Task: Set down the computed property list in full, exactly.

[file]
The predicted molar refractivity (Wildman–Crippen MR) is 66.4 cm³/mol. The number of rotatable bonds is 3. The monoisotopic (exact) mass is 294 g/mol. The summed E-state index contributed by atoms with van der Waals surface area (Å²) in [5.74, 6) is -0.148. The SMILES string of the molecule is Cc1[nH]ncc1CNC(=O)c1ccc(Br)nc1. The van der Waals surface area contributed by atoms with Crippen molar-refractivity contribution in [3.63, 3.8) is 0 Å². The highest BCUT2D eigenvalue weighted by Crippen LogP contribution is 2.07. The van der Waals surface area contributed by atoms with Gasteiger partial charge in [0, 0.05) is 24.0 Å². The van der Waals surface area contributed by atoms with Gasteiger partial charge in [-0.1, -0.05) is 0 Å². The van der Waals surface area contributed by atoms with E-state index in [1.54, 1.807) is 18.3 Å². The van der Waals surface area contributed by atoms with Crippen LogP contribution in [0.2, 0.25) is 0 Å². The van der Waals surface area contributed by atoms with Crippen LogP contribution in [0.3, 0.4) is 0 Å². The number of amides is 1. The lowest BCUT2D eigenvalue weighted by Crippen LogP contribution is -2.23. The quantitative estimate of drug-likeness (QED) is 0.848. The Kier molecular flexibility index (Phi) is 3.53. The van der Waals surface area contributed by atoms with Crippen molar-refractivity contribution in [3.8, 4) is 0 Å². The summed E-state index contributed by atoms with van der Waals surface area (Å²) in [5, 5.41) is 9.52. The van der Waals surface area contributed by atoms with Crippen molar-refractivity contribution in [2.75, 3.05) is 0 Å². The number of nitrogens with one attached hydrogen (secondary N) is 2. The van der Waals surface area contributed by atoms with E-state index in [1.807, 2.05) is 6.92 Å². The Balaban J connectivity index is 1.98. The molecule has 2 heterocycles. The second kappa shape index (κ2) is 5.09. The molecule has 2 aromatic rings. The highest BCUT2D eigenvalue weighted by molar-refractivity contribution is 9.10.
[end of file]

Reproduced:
The predicted molar refractivity (Wildman–Crippen MR) is 66.4 cm³/mol. The number of rotatable bonds is 3. The monoisotopic (exact) mass is 294 g/mol. The summed E-state index contributed by atoms with van der Waals surface area (Å²) in [5.74, 6) is -0.148. The SMILES string of the molecule is Cc1[nH]ncc1CNC(=O)c1ccc(Br)nc1. The van der Waals surface area contributed by atoms with Crippen molar-refractivity contribution in [3.63, 3.8) is 0 Å². The highest BCUT2D eigenvalue weighted by Crippen LogP contribution is 2.07. The van der Waals surface area contributed by atoms with Gasteiger partial charge in [0, 0.05) is 24.0 Å². The van der Waals surface area contributed by atoms with Gasteiger partial charge in [-0.1, -0.05) is 0 Å². The van der Waals surface area contributed by atoms with E-state index in [1.54, 1.807) is 18.3 Å². The van der Waals surface area contributed by atoms with Crippen LogP contribution in [0.2, 0.25) is 0 Å². The van der Waals surface area contributed by atoms with Crippen LogP contribution in [0.3, 0.4) is 0 Å². The number of amides is 1. The lowest BCUT2D eigenvalue weighted by Crippen LogP contribution is -2.23. The quantitative estimate of drug-likeness (QED) is 0.848. The Kier molecular flexibility index (Phi) is 3.53. The van der Waals surface area contributed by atoms with Crippen molar-refractivity contribution in [3.8, 4) is 0 Å². The summed E-state index contributed by atoms with van der Waals surface area (Å²) in [5, 5.41) is 9.52. The van der Waals surface area contributed by atoms with Crippen molar-refractivity contribution in [2.75, 3.05) is 0 Å². The number of nitrogens with one attached hydrogen (secondary N) is 2. The van der Waals surface area contributed by atoms with E-state index in [1.807, 2.05) is 6.92 Å². The Balaban J connectivity index is 1.98. The molecule has 2 heterocycles. The second kappa shape index (κ2) is 5.09. The molecule has 2 aromatic rings. The highest BCUT2D eigenvalue weighted by molar-refractivity contribution is 9.10.